Recently, Wall Street companies have become increasingly interested in Bitcoin’s technology. One of these companies is Nasdaq OMX Group Inc.; this week Nasdaw announced a partnership with Cain — a new San Francisco-based startup — for a “Pilot Test Program” to test trading private company shares with the blockchain.
Bob Greifeld, CEO of Nasdaq, stated:
”We are excited about the potential impact of this new endeavor with Chain on the transaction process. As Blockchain technology continues to redefine not only how the exchange sector operates, but the global financial economy as a whole, Nasdaq aims to be at the center of this watershed development. This Nasdaq Private Market project aims to simplify the overwhelming challenges private companies face with manual ledger record-keeping. As blockchain technology continues to redefine not only how the exchange sector operates, but the global financial economy as a whole, Nasdaq aims to be at the center of this watershed development.”
Chain aims to create frictionless and secure financial products and infrastructure to financial institutions embracing the blockchain technology. Chain’s platform enables the development and operation of reliable, secure, and private blockchain-based products and services. Chain’s infrastructure services can power any asset type, including securities on any blockchain. Chain’s customers span the payments, banking, capital markets, telecom, and energy markets. The company also serves thousands of individual developers and startups building innovative products with blockchain technology.
Managing the shares of private companies has long been an expensive and complicated process. To make matters worse, the whole extent of the process often makes the information become outdated. The purpose of the Nasdaq-Chain pilot program will be to identify and introduce new solutions in the financial industry.
The first company whose shares will traded in the blockchain pilot program — set to launch later this year — will be Chain itself. Nasdaq will be testing the blockchain in Nasdaq Private Market, a marketplace for pre-IPO trading of shares in private companies; since its launch in January 2014, Nasdaq Private Market has landed more than 75 clients.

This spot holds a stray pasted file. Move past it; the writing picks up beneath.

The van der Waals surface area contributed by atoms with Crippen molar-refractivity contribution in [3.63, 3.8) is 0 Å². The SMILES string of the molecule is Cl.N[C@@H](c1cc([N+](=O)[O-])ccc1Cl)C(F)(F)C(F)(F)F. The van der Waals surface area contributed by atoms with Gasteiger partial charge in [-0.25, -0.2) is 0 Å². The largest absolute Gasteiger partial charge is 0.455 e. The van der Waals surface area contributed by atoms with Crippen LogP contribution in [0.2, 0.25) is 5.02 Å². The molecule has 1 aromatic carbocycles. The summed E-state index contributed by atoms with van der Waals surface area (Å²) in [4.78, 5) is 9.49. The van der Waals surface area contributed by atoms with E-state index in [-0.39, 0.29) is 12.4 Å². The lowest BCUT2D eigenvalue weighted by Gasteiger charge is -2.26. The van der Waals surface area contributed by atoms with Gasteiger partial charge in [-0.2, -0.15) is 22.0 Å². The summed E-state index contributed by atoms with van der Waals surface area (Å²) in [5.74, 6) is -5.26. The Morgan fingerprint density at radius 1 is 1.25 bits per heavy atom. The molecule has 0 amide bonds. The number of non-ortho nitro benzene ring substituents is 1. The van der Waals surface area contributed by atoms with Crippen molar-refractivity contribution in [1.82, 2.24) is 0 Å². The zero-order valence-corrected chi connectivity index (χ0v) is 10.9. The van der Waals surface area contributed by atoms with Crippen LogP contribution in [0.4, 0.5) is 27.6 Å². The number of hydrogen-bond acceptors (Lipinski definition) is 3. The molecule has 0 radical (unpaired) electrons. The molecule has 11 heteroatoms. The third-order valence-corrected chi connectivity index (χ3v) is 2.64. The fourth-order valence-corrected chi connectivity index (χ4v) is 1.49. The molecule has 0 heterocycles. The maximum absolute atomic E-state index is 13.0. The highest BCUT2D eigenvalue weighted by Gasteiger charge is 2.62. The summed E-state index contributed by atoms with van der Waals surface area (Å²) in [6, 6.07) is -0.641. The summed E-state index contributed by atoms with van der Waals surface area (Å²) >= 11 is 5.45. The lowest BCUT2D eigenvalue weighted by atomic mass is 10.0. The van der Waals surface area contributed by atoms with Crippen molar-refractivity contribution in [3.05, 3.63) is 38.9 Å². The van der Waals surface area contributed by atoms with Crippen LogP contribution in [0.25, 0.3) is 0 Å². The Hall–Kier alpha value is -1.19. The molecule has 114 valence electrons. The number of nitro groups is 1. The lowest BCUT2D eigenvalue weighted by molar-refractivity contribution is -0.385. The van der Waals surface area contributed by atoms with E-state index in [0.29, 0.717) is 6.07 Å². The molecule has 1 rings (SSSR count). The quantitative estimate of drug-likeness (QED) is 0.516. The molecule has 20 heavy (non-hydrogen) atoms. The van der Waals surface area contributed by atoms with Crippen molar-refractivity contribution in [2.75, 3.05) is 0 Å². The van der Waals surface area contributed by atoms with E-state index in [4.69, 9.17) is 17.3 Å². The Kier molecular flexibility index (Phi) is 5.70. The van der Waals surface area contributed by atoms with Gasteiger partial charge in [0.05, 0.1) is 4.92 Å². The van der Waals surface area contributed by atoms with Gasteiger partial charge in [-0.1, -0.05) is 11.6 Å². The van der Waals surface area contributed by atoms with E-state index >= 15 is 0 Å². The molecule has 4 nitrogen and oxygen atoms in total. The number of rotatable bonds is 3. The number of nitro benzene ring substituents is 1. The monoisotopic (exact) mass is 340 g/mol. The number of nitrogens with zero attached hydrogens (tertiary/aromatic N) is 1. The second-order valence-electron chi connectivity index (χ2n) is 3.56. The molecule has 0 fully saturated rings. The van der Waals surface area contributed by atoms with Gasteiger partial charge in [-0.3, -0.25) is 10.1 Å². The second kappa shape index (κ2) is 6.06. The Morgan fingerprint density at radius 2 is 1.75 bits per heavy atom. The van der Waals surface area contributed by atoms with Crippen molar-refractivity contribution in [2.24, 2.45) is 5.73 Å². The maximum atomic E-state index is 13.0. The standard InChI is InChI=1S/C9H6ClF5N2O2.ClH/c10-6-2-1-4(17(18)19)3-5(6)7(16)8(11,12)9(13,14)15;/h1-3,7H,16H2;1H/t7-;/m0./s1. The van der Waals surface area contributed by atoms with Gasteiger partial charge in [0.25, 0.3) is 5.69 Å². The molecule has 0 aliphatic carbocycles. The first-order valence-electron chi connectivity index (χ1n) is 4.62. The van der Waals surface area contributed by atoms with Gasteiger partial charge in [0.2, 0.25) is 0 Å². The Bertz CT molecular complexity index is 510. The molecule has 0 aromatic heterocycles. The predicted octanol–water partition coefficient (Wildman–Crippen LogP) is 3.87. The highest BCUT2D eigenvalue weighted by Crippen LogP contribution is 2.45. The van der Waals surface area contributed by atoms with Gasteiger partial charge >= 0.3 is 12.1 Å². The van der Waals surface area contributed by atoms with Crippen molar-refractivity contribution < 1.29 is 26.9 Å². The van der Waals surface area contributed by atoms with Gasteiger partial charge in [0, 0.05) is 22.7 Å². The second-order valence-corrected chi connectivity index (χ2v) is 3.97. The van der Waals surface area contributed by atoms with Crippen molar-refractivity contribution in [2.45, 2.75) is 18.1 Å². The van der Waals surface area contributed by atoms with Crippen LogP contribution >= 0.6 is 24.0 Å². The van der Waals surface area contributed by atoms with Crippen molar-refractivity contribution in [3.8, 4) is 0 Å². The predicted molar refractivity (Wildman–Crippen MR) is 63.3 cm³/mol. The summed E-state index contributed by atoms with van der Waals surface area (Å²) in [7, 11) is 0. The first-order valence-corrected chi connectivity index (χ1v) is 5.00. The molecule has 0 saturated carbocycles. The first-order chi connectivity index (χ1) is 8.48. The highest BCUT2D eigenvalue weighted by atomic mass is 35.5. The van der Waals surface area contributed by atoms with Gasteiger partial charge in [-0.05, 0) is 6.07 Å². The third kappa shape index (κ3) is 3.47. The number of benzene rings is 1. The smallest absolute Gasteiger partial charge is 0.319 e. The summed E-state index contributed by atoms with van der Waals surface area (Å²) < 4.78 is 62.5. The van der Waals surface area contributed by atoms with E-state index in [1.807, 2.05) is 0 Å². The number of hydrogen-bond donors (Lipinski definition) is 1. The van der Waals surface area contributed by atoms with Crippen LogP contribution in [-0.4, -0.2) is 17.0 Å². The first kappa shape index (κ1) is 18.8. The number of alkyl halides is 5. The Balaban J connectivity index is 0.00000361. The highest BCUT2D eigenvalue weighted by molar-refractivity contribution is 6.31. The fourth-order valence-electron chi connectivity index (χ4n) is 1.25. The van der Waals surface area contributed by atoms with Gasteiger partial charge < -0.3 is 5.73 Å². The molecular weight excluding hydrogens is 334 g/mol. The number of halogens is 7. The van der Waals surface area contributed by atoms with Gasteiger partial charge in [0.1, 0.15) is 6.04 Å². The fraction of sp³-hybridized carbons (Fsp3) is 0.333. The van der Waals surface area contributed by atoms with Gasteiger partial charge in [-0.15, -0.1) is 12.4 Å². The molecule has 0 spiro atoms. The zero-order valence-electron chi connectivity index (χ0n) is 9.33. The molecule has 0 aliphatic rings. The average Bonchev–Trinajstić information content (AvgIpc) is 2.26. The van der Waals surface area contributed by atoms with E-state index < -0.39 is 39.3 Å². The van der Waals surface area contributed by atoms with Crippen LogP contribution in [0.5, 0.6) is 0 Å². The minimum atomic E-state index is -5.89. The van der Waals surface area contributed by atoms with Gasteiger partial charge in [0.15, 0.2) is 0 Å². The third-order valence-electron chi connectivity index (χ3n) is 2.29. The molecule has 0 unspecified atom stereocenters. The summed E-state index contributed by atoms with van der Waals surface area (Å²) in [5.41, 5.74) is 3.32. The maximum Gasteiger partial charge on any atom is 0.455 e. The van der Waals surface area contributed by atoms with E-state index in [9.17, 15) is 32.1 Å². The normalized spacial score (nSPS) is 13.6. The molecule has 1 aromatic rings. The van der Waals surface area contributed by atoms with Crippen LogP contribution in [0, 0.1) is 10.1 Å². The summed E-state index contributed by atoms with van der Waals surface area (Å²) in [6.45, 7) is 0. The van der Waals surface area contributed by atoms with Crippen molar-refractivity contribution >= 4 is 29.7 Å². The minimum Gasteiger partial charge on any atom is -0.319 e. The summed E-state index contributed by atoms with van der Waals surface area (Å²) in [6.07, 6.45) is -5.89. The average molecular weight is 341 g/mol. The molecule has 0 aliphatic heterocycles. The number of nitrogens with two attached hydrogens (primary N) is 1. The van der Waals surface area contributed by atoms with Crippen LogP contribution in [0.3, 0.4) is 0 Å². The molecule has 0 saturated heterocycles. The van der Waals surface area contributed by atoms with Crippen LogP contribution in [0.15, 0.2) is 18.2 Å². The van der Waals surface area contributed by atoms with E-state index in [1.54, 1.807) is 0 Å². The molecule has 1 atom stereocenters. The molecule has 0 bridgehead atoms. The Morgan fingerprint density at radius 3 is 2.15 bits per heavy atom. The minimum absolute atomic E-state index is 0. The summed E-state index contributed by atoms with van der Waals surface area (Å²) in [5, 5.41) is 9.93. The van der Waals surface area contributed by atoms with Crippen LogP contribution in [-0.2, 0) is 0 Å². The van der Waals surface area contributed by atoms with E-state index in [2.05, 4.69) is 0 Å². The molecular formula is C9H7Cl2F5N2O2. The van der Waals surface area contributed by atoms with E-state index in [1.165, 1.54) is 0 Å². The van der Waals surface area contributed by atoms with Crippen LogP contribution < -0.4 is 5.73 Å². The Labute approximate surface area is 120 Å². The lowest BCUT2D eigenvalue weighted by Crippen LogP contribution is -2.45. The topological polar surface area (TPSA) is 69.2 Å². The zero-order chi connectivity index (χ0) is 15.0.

Several companies have been offering software that manages a company’s capitalization table, thereby replacing spreadsheets as well as convertible paper notes, paper options grants, and paper stock certificates. The blockchain technology goes far beyond this by allowing for every transaction to take place securely and be recorded on a public ledger, spread and secured around the world — with every participant agreeing with each other about each transaction.
Adam Ludwin, Chain’s CEO, says:
“While the Blockchain has an obvious advantage over paper for cap table management, it is also superior to software.”
Chain has also announced another partnership with Gyft, owned by global payments technology firm First Data, to run power gift cards for small businesses. The startup, which not only works with traditional financial institutions, but also has more than 3,000 developers using its tools, has received $15 million in funding from Khosla Ventures, RRE Ventures and SV Angel.
Now, with the Elliptic software helping companies to comply with regulations, The Nasdaq-Chain becomes part of another trend; Wall Street is starting to explore the immense possibilities offered by Bitcoin and the Blockchain.
In the first six months of 2015, several Wall Street institutions announced investments in or partnerships with Bitcoin startups. Following this sudden interest, some long-time Wall Street players and financial regulators left their positions to head up or join Bitcoin companies. A lot of companies are rushing into digital currencies. The popularity and belief in Bitcoin and its underlying technology have turned the consensus around digital currencies upside down. Now, there seems to be a belief that this technology can be something useful.
The pilot program marks the beginning of a new trend for digital currencies, and if all goes well, the system could be adopted by other private companies in Nasdaq Private Market and even the public exchange.
What do you think Nasdaq Pilot Program can lead to?Let us know in comments below!